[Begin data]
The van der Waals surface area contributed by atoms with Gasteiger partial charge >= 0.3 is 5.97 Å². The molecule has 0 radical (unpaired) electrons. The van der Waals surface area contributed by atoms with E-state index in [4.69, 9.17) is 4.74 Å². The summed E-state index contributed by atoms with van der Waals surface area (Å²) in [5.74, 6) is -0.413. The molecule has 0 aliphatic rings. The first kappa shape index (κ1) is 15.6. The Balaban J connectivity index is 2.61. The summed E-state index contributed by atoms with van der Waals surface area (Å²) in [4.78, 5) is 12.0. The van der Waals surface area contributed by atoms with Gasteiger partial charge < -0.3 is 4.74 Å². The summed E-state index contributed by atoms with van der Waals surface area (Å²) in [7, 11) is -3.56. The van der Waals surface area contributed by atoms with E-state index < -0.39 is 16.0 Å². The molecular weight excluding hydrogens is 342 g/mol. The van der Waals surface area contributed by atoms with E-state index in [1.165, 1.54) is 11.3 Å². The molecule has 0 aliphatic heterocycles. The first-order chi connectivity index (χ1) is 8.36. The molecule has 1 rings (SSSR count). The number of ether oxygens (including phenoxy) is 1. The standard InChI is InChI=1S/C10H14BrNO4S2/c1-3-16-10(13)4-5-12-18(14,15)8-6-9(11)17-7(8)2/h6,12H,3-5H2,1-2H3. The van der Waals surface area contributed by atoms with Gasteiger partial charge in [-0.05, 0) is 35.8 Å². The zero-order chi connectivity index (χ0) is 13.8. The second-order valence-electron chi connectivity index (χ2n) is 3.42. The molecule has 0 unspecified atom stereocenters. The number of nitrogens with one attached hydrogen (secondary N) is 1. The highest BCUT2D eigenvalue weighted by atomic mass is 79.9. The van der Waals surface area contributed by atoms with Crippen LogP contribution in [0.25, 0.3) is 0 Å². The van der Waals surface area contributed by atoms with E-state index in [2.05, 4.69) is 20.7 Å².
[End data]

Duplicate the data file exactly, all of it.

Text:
The van der Waals surface area contributed by atoms with Gasteiger partial charge >= 0.3 is 5.97 Å². The molecule has 0 radical (unpaired) electrons. The van der Waals surface area contributed by atoms with E-state index in [4.69, 9.17) is 4.74 Å². The summed E-state index contributed by atoms with van der Waals surface area (Å²) in [5.74, 6) is -0.413. The molecule has 0 aliphatic rings. The first kappa shape index (κ1) is 15.6. The Balaban J connectivity index is 2.61. The summed E-state index contributed by atoms with van der Waals surface area (Å²) in [4.78, 5) is 12.0. The van der Waals surface area contributed by atoms with Gasteiger partial charge < -0.3 is 4.74 Å². The summed E-state index contributed by atoms with van der Waals surface area (Å²) in [7, 11) is -3.56. The van der Waals surface area contributed by atoms with E-state index < -0.39 is 16.0 Å². The molecular weight excluding hydrogens is 342 g/mol. The van der Waals surface area contributed by atoms with E-state index in [1.165, 1.54) is 11.3 Å². The molecule has 0 aliphatic heterocycles. The first-order chi connectivity index (χ1) is 8.36. The molecule has 1 rings (SSSR count). The number of ether oxygens (including phenoxy) is 1. The standard InChI is InChI=1S/C10H14BrNO4S2/c1-3-16-10(13)4-5-12-18(14,15)8-6-9(11)17-7(8)2/h6,12H,3-5H2,1-2H3. The van der Waals surface area contributed by atoms with Gasteiger partial charge in [-0.05, 0) is 35.8 Å². The zero-order chi connectivity index (χ0) is 13.8. The second-order valence-electron chi connectivity index (χ2n) is 3.42. The molecule has 0 unspecified atom stereocenters. The number of nitrogens with one attached hydrogen (secondary N) is 1. The highest BCUT2D eigenvalue weighted by atomic mass is 79.9. The van der Waals surface area contributed by atoms with Crippen LogP contribution in [0.25, 0.3) is 0 Å². The van der Waals surface area contributed by atoms with E-state index in [2.05, 4.69) is 20.7 Å².